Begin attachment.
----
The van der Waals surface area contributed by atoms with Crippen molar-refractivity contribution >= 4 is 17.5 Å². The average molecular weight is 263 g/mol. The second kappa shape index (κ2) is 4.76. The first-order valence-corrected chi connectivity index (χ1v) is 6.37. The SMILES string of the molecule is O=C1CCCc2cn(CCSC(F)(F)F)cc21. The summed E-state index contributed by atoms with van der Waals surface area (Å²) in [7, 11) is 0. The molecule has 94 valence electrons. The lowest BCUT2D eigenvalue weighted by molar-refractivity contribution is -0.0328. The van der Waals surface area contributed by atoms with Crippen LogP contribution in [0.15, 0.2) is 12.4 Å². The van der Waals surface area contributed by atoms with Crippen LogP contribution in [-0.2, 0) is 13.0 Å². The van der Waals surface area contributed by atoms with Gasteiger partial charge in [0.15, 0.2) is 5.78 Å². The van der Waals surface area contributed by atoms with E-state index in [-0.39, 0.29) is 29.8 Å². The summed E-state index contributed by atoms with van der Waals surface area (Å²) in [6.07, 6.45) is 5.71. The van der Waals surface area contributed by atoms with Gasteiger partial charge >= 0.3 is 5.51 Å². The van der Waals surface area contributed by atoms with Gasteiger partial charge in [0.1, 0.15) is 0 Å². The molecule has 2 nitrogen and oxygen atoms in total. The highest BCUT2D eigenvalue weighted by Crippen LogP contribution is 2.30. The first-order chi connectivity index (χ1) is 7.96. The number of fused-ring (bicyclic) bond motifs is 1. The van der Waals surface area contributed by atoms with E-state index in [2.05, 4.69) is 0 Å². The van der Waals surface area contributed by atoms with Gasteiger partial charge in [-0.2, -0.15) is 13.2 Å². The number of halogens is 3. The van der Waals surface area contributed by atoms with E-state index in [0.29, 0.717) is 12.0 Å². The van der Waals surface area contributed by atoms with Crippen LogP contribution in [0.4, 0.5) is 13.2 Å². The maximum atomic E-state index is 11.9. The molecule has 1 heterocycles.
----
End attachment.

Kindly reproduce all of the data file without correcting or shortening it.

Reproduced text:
The van der Waals surface area contributed by atoms with Crippen molar-refractivity contribution >= 4 is 17.5 Å². The average molecular weight is 263 g/mol. The second kappa shape index (κ2) is 4.76. The first-order valence-corrected chi connectivity index (χ1v) is 6.37. The SMILES string of the molecule is O=C1CCCc2cn(CCSC(F)(F)F)cc21. The summed E-state index contributed by atoms with van der Waals surface area (Å²) in [7, 11) is 0. The molecule has 94 valence electrons. The lowest BCUT2D eigenvalue weighted by molar-refractivity contribution is -0.0328. The van der Waals surface area contributed by atoms with Crippen LogP contribution in [0.15, 0.2) is 12.4 Å². The van der Waals surface area contributed by atoms with Crippen LogP contribution in [-0.2, 0) is 13.0 Å². The van der Waals surface area contributed by atoms with Gasteiger partial charge in [0.15, 0.2) is 5.78 Å². The van der Waals surface area contributed by atoms with E-state index in [-0.39, 0.29) is 29.8 Å². The summed E-state index contributed by atoms with van der Waals surface area (Å²) in [6.07, 6.45) is 5.71. The van der Waals surface area contributed by atoms with Gasteiger partial charge >= 0.3 is 5.51 Å². The van der Waals surface area contributed by atoms with Gasteiger partial charge in [0.1, 0.15) is 0 Å². The molecule has 2 nitrogen and oxygen atoms in total. The highest BCUT2D eigenvalue weighted by Crippen LogP contribution is 2.30. The first-order chi connectivity index (χ1) is 7.96. The number of fused-ring (bicyclic) bond motifs is 1. The van der Waals surface area contributed by atoms with E-state index in [2.05, 4.69) is 0 Å². The van der Waals surface area contributed by atoms with Gasteiger partial charge in [-0.2, -0.15) is 13.2 Å². The number of halogens is 3. The van der Waals surface area contributed by atoms with E-state index in [0.29, 0.717) is 12.0 Å². The van der Waals surface area contributed by atoms with Crippen LogP contribution in [0.4, 0.5) is 13.2 Å². The maximum atomic E-state index is 11.9. The molecule has 1 heterocycles.